LONDON — Intelligence agencies, online advertising companies and hackers can still figure out which YouTube videos a person watches despite the site’s efforts to keep users anonymous, according to a new study from Ben Gurion University of the Negev.
The research was presented at the Black Hat Europe meeting in London by Ran Dubin, a doctoral student from BGU who specializes in cyber security.
“We built a simple yet robust machine-learning algorithm that can identify which video you watched — within a predetermined set of videos — with a high degree of accuracy,” says Dubin in a university news release. “The algorithm is based on an in-depth study of how video services work, how video content is encoded and how a video player requests information to play it.”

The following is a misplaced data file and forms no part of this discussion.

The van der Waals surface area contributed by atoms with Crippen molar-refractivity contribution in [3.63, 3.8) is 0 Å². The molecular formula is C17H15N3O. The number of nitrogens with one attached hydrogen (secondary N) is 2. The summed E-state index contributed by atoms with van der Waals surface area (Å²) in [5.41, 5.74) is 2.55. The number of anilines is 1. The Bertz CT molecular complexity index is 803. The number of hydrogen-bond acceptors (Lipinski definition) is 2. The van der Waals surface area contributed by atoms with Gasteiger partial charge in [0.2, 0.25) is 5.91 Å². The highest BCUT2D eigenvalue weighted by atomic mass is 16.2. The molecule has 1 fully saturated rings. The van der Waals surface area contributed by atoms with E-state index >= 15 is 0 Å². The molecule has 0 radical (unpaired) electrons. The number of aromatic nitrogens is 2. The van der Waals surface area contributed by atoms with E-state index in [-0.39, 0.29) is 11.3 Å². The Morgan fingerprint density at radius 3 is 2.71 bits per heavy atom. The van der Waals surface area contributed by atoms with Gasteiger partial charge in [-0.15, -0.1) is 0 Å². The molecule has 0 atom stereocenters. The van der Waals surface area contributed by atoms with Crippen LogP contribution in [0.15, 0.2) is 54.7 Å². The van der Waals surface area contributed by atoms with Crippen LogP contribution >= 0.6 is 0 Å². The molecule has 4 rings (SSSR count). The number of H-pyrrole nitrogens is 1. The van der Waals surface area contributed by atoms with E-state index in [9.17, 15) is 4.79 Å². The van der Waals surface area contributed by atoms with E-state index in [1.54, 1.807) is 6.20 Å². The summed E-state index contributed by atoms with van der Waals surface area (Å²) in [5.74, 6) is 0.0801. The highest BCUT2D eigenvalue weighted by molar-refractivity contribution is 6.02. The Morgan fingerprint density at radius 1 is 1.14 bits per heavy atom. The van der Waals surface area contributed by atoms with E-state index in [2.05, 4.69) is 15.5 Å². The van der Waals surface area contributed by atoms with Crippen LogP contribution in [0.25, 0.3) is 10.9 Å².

Dubin used this algorithm to find out if someone had watched specific videos from a series pertaining to terrorism and hopes his technology could help track potential terrorists.
Though Dubin thinks his algorithm will be helpful, he warned everyday YouTube users that what they watch and search for can be traced — even by marketing companies looking to record consumers’ activity.
“It’s important to know that video encryption is not as secure as we once thought,” he says. “Google, YouTube’s parent company, is not likely to patch the gaps, since it would be prohibitively expensive to create a traffic obfuscation mechanism for every user’s every video request.”